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Kalapa or rupa-kalapa (from Sanskrit r?pa "form, phenomenon" and kal?pa "bundle") is a term in TheravadaBuddhistphenomenology for the smallest units of physical matter, said to be about 1/46,656th the size of a particle of dust from a wheel of chariot.
Kalapas are not mentioned in the earliest Buddhists texts, such as the Tripitaka, but only in the Abhidhammattha-sangaha, an Abhidhamma commentary dated to the 11th or 12th century, and as such not part of common Theravada doctrine.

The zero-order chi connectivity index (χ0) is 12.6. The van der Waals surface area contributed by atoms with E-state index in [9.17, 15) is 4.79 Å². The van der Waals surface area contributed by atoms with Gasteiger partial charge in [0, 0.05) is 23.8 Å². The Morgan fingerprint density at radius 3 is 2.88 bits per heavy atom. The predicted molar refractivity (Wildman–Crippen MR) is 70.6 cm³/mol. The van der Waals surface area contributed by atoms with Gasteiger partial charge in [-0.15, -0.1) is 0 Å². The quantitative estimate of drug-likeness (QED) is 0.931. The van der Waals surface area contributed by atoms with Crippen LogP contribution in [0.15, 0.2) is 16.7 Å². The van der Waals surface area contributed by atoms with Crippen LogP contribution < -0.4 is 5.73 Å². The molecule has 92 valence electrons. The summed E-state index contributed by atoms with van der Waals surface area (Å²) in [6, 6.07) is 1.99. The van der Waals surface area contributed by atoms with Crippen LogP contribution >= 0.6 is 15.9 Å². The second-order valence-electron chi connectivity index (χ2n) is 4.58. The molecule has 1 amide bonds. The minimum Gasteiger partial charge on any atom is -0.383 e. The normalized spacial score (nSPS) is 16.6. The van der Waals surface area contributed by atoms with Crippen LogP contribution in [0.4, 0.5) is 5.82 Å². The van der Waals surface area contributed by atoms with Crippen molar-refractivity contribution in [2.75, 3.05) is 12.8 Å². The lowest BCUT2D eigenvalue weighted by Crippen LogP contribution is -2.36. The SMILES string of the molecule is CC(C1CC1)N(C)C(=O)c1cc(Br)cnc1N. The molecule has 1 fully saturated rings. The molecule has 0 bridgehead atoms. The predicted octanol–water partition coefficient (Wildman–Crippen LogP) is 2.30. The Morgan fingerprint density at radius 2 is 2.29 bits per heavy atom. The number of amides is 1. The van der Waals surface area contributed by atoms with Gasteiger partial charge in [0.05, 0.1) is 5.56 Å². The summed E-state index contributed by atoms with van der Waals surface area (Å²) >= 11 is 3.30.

According to the description found in the Abhidhammattha-sangaha, Kalapas are said to be invisible under normal circumstances but visible as a result of meditative samadhi. Kalapas are composed of eight inseparable elements of material essence in varying amounts which are: Pathavi (earth), Apo (water), Tejo (fire), Vayo (air), Vanna (color), Gandha (smell), Rasa (taste), and Oja (nutrition). The first four elements are called primary qualities, and are predominant in kalapas. The other four are secondary properties that derive from the primaries. Certain kalapas are said to also include additional elements, including sound, sex, body, mind-base and life.